Mark W. Green, M.D.
Columbia-Presbyterian Headache Center
New York, NY
A 48-year-old male came to my office with pain so severe he was contemplating suicide. For the past four weeks, he had been awakened each night with a severe pain deep in his right cheek and upper teeth. He was unable to lie in bed during these attacks. Instead, he paced relentlessly, rocking and crying. After an hour or so, the pain would resolve. However, upon returning to sleep he would again be awakened by another attack.
He noted that his right nostril was congested and when he blew his nose, a clear liquid emerged. He had undergone dental extractions of right upper molars, a procedure which did not afford him any relief. He was angry, depressed and sleep-deprived, and told me that if I did not help him, he would "do something to himself."
Discussion This unfortunate man has a variant of cluster headache that used to be known as the "lower half syndrome," because the symptoms strike the cheek and mouth area rather than the eyes, temples and forehead.
Cluster headache is perhaps the most painful of the primary headache syndromes (those not due to structural pathology). The most striking feature of this type of headache is its periodicity, or clustering of attacks over time. Sufferers are headache-free, then experience daily attacks lasting weeks to months. They then experience prolonged remissions of months to years. Since this was this man's first "cluster period," the periodicity was not yet evident. During the cluster period, one or more attacks lasting twenty minutes to three hours are endured. The pain of cluster is always one-sided and tends not to switch sides. Tearing of the eye and stuffiness of the nose are associated with the attacks, always on the same side as the pain. Sufferers are more likely to be males.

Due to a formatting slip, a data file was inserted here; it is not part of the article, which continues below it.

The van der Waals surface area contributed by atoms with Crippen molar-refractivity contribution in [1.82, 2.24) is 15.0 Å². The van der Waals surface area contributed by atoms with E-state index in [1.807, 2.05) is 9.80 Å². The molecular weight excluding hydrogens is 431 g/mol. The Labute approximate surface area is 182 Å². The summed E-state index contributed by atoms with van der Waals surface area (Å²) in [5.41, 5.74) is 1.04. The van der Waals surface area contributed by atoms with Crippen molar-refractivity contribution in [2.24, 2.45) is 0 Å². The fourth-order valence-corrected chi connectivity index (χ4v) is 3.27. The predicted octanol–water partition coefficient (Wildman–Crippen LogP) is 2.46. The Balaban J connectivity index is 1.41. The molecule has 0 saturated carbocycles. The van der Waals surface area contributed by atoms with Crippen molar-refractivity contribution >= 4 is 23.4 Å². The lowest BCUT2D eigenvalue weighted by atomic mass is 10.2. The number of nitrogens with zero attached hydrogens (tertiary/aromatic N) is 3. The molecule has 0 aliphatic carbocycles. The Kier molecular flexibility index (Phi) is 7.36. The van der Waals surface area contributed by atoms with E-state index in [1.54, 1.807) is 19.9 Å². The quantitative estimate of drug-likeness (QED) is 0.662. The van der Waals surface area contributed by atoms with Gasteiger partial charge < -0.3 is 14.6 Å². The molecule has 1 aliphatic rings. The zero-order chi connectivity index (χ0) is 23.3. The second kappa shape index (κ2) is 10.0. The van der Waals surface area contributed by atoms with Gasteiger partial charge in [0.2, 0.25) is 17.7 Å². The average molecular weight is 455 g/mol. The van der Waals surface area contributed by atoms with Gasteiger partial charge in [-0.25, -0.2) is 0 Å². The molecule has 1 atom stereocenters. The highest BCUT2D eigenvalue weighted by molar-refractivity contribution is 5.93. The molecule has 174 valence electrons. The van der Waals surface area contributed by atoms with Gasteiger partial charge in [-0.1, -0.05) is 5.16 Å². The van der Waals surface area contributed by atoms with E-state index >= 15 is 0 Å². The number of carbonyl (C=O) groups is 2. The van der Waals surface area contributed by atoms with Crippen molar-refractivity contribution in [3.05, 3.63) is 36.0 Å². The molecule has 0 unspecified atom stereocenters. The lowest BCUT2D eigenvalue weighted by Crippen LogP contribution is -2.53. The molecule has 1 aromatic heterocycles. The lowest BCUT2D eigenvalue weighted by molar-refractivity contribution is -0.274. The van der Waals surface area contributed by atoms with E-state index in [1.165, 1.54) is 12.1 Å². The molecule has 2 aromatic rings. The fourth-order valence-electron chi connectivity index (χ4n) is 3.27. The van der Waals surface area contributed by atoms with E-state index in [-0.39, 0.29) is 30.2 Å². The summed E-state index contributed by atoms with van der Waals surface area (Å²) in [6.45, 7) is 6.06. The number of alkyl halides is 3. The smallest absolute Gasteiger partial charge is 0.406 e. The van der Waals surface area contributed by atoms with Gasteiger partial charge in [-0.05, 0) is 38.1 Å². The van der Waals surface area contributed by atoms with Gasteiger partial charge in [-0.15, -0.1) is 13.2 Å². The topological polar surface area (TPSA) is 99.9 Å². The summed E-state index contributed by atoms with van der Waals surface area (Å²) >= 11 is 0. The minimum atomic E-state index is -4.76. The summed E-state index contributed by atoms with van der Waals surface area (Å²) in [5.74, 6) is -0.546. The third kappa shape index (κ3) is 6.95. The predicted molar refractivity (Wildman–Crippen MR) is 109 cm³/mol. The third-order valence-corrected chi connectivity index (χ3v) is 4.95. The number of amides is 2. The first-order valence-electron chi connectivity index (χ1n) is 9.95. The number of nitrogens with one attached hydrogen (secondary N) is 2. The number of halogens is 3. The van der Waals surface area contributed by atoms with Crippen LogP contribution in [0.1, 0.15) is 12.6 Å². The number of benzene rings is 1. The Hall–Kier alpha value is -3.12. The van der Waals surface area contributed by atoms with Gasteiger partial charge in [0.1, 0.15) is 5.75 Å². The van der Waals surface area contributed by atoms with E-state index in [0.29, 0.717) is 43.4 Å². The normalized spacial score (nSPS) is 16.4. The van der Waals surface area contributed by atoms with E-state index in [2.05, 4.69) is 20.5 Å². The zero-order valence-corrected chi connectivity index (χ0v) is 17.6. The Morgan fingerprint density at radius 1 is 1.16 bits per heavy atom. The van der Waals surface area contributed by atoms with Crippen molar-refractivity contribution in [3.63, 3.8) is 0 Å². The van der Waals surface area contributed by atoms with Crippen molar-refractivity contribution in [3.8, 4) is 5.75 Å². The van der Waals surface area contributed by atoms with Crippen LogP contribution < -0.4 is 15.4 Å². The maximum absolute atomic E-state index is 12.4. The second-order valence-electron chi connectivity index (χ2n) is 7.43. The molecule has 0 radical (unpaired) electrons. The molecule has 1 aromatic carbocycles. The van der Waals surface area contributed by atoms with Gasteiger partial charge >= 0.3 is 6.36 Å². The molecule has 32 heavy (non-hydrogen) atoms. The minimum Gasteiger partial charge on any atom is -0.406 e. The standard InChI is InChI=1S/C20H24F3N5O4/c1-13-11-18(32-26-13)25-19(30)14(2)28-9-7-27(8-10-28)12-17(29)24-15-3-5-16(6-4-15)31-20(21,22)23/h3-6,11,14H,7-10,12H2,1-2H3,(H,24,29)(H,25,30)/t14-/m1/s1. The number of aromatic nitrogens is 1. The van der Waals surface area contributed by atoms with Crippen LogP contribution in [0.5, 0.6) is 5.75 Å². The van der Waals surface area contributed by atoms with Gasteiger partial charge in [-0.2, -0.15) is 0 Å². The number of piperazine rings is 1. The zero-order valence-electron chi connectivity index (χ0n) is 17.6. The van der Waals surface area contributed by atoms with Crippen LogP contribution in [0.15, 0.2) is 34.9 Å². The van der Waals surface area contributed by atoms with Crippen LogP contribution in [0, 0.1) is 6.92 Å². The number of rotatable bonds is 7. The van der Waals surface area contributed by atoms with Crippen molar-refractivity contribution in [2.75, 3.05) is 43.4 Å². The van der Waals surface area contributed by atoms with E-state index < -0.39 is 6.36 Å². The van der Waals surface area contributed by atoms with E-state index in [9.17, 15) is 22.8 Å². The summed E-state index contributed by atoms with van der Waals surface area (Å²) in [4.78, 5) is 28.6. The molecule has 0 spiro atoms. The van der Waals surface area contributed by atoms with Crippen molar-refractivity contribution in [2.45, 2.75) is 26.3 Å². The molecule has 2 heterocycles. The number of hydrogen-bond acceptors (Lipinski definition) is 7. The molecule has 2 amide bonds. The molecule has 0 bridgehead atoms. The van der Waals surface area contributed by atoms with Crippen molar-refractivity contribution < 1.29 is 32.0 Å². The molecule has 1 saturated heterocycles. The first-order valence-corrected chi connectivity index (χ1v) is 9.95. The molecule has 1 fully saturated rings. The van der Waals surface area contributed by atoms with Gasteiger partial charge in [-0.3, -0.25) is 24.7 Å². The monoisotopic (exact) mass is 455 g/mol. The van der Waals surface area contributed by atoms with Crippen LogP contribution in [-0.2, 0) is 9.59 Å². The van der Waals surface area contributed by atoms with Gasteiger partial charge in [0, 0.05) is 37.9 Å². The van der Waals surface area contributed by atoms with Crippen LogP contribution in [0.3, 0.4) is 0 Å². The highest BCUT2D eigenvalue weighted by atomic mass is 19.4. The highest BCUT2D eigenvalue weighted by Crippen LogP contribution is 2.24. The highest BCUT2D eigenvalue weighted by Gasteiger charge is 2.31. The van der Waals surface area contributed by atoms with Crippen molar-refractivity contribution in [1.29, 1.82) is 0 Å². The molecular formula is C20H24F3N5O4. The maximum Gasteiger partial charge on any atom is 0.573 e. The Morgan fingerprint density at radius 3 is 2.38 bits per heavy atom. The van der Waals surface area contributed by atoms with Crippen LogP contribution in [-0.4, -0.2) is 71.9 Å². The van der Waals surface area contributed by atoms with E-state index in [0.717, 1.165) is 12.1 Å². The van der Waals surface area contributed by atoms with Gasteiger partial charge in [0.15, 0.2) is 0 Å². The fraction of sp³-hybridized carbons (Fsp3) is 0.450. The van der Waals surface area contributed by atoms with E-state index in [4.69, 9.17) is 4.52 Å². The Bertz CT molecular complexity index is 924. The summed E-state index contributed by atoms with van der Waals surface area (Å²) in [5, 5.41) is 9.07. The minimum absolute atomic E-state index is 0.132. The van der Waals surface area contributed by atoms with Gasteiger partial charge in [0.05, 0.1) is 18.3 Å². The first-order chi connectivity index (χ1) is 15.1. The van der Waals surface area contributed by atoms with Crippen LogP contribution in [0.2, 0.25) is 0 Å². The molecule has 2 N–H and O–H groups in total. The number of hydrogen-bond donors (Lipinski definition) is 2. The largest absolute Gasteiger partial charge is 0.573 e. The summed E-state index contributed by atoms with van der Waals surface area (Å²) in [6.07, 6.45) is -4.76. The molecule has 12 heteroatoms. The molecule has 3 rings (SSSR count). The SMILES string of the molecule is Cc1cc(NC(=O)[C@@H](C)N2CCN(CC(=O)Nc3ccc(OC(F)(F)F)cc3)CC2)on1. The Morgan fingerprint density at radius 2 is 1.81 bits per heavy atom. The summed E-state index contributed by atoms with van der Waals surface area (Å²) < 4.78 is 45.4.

Although cluster is commonly confused with migraine, there are striking differences. Cluster pain is typically described as a deep boring pain behind the eye and temple, unlike the pulsating pain of migraine. The onset of cluster is faster than migraine, often reaching full intensity within minutes of onset. Attacks are also somewhat shorter than migraine, which typically last four to seventy-two hours. The behavior of cluster headache sufferers is also different from individuals with migraine. Migraineurs wish to lie quietly in bed in a cool, dark room and often encase their head in their pillow. Cluster sufferers pace relentlessly, finding it difficult to hold still. Although many headaches can be triggered or worsened by alcohol, cluster attacks almost invariably follow the use of beer or wine. Individuals with cluster are also often smokers and smoking cessation sometimes helps to relieve attacks.
The treatment of cluster differs from the treatment of migraine. Cluster headaches are best treated preventively with high doses of verapamil combined with divalproex, topiramate or lithium carbonate. Oxygen, while not helpful as a migraine treatment, often turns off a cluster attack. Sumatriptan by injection is highly effective in both migraine and cluster, but is more efficacious in cluster.
Patients with "lower half syndrome" are rarely diagnosed correctly. They commonly undergo ineffective dental and sinus procedures since they experience most of their pain in their cheeks and upper teeth. These procedures do not improve the condition. They often receive a diagnosis of trigeminal neuralgia, which is a sharp and shooting pain triggered by touching the face or chewing. Trigeminal neuralgia is treated in an entirely different way. If recognized, cluster headache, often described as "suicide headache," can be treated effectively, sparing sufferers from unnecessary impairment in their quality of life.